3.2. Phylogenetic Relationships by Locus
The four loci used in this study (ITS, nLSU, rpb2 and tef1) had varying levels of utility in discriminating Phellinus s.s. species. The ITS dataset was the most extensive in the number of sequences available from different geographic regions and hosts (Table 1; Figure 1). While ITS sequences demonstrated an ability to differentiate most Phellinus s.s. species, this dataset also exhibited high intraspecific variation. For example, isolates representing P. alni, P. nigricans and P. igniarius s.s. were divided into subclades with significant statistical support based on their geographic origin (Figure 1). In other cases, ITS provided only limited utility in differentiating several closely-related species groups, such as P. igniarius s.s.-P. populicola-P. NA1 and P. tremulae-P. NA2 (Figure 1). The ITS dataset was able to distinguish P. orienticus as a unique phylogenetic species from the P. laevigatus s.l. group but could not differentiate between P. betulinus and P. laevigatus s.s. (Figure 1).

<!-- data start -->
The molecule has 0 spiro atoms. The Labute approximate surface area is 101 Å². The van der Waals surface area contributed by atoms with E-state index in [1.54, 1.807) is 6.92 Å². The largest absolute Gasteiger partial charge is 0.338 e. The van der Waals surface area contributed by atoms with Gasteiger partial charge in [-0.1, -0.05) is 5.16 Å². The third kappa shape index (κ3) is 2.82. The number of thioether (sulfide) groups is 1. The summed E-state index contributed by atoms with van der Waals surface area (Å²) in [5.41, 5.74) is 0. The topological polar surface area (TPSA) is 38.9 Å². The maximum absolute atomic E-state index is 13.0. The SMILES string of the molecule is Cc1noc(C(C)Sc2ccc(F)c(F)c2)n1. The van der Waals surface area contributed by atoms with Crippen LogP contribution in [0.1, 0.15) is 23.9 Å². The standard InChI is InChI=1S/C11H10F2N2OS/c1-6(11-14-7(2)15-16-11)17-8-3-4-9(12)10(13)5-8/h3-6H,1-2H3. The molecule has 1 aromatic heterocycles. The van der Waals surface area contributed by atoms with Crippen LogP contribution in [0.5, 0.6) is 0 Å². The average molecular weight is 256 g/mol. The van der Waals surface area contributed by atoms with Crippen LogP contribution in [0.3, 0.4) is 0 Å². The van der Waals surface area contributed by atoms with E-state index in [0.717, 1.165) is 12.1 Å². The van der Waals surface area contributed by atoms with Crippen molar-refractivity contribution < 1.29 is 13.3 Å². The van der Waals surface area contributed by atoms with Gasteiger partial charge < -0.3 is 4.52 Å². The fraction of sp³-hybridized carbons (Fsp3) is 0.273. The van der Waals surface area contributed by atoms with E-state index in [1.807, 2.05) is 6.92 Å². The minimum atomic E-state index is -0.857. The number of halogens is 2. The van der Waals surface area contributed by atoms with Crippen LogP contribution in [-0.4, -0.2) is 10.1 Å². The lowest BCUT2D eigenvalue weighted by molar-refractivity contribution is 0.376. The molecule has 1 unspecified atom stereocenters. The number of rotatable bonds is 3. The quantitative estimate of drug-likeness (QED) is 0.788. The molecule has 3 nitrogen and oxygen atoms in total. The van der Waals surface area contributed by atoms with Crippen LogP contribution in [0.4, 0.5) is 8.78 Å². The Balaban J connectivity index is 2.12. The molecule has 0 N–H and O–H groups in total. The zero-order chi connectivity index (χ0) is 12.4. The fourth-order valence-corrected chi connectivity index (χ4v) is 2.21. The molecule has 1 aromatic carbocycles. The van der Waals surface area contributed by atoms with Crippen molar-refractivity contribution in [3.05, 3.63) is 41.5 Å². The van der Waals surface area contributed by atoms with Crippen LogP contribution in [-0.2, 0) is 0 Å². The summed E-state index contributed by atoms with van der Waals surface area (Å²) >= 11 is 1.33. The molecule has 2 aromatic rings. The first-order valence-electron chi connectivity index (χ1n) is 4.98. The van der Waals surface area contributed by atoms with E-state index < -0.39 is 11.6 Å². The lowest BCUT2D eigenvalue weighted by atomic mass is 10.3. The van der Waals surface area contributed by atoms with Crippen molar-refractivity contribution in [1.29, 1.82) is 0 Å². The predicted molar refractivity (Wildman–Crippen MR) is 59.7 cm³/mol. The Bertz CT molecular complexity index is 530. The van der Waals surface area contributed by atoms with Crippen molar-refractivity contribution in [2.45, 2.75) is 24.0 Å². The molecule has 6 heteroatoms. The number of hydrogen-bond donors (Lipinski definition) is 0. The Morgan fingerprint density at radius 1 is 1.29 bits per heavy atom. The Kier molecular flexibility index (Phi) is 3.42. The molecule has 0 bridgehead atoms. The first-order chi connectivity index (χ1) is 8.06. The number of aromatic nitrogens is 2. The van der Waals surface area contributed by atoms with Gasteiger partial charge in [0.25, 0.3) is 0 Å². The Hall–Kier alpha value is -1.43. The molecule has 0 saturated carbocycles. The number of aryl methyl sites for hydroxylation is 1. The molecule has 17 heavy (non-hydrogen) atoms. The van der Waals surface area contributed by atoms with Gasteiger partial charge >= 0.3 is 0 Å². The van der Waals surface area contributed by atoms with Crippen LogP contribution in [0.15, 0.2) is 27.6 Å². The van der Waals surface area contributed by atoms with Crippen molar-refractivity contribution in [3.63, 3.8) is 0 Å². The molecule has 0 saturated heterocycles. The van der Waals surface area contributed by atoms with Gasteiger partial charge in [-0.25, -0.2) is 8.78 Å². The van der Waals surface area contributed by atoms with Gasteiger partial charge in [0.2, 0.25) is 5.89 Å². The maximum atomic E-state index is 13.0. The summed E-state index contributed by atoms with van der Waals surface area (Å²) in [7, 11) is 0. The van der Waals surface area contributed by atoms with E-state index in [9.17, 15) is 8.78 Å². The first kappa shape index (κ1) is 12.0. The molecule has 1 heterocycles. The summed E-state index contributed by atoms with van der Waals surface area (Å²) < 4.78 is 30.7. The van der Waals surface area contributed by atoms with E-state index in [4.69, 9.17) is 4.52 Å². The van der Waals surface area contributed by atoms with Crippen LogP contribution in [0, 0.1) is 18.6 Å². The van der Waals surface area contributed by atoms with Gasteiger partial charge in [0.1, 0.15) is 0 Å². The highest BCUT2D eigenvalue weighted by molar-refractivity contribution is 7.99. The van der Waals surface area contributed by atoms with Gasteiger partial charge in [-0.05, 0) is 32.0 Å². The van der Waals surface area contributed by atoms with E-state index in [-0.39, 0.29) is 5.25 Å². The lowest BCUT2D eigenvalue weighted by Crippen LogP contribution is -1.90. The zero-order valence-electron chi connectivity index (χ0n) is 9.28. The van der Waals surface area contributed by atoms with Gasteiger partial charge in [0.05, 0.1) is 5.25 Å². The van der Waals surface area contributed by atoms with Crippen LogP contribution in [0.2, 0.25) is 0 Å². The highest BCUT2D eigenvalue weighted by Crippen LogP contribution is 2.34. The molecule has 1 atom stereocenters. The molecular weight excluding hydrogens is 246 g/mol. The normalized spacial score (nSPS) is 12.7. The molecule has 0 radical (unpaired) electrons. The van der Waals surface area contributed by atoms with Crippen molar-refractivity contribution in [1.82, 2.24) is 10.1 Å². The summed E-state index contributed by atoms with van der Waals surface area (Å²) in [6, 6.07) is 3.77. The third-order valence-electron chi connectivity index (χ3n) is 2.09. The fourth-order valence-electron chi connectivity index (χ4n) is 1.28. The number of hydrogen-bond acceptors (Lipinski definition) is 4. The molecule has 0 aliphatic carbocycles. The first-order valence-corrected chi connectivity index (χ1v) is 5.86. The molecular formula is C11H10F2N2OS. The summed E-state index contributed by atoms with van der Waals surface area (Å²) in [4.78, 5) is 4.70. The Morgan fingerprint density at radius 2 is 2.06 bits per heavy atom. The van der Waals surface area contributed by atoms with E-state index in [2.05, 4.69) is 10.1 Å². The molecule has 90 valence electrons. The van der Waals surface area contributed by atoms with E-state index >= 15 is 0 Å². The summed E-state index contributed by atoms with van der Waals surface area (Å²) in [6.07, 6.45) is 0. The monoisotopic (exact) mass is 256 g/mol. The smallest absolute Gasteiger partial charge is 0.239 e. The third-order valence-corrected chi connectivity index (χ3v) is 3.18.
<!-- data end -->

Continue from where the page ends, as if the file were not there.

Much like the ITS dataset, the 5′ region of the nLSU is able to differentiate among most Phellinus species, but support for some clades was weak with both ML and BI (Figure 2). As expected, there was limited intraspecific variation in the nLSU compared to the ITS region, but closely-related species are once again undifferentiated (Figure 2). Sequences from domains six to seven in the rpb2 gene comprised the lowest number of total sequences due to the lack of additional data in public databases (Figure 3). This dataset provided higher BS and PP values compared to the ITS and nLSU datasets but again, lacked resolution among closely-related species (Figure 3).